A few days later King Agrippa and Bernice arrived at Caesarea to pay their respects to Festus. Since they were spending many days there, Festus discussed Paul’s case with the king. He said: “There is a man here whom Felix left as a prisoner. When I went to Jerusalem, the chief priests and the elders of the Jews brought charges against him and asked that he be condemned.
“I told them that it is not the Roman custom to hand over anyone before they have faced their accusers and have had an opportunity to defend themselves against the charges. When they came here with me, I did not delay the case, but convened the court the next day and ordered the man to be brought in. When his accusers got up to speak, they did not charge him with any of the crimes I had expected. Instead, they had some points of dispute with him about their own religion and about a dead man named Jesus who Paul claimed was alive.
This time not so much a trial as a personal interview for Paul before Festus, the new Roman Governor, and Agrippa, the Jewish ‘puppet king’, and Bernice, his wife. In this constant tooing and froing between Paul and the Jews and the Romans, it looks as if Paul is a helpless victim. Look a bit closer, however, and we begin to see his resolve, his strength, and his resilience. It’s as if Paul has got a deep inner conviction which enables him to withstand the constant harassment. In the middle of it all we discover what it is:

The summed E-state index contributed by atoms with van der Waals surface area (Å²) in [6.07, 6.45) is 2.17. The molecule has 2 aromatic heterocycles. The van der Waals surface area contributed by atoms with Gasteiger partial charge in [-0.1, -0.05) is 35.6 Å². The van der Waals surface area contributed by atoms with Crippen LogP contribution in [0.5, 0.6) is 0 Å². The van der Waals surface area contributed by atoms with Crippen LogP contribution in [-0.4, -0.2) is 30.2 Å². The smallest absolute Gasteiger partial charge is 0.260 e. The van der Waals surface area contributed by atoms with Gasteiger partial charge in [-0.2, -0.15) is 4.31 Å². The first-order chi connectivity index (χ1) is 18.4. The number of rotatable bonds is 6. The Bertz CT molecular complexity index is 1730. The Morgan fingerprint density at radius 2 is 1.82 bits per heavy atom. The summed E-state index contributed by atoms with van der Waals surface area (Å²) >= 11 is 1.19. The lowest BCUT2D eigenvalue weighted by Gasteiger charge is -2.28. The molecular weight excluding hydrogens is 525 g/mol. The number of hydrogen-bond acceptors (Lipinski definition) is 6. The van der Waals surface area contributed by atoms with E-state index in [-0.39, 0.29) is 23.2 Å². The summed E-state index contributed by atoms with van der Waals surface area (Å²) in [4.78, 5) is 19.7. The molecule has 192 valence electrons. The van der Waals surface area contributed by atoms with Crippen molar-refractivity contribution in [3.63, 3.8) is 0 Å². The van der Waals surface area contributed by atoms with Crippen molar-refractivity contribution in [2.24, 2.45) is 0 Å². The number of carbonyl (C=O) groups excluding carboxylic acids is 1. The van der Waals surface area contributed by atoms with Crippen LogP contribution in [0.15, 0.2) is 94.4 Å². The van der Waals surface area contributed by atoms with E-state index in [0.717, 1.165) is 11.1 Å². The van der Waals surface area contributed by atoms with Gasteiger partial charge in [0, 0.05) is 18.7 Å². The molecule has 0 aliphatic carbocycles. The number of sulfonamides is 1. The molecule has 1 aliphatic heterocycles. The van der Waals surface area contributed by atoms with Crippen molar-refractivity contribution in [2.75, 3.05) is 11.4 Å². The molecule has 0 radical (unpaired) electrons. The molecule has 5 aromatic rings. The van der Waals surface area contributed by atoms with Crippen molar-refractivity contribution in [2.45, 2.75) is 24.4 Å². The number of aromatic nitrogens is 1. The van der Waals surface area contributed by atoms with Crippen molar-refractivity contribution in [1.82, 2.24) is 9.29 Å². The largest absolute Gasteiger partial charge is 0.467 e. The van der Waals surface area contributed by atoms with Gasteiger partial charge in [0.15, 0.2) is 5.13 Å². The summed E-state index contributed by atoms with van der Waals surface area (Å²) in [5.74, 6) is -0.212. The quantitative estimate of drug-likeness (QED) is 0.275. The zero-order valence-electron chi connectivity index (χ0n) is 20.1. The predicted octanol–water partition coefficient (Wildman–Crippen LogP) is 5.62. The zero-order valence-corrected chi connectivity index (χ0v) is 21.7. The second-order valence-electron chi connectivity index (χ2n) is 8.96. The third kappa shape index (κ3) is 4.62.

‘A certain Jesus, who has died, but who Paul asserted to be alive.’
The alive Jesus is with Paul, is in Paul, and is before Paul.
So what are the pressures and struggles that you and I are facing today, and how much are we allowing the alive Jesus to be with us and in us? Is he your inner resolve, your inner strength, your inner resilience?
Dear Lord Jesus,
Just like Paul, help me to assert that you are alive.
Quieten me that I might feel your aliveness,
Give me time and space,
That I might be more aware of you, the living one.
Open my heart and mind,
That your ‘aliveness’ might flow through me.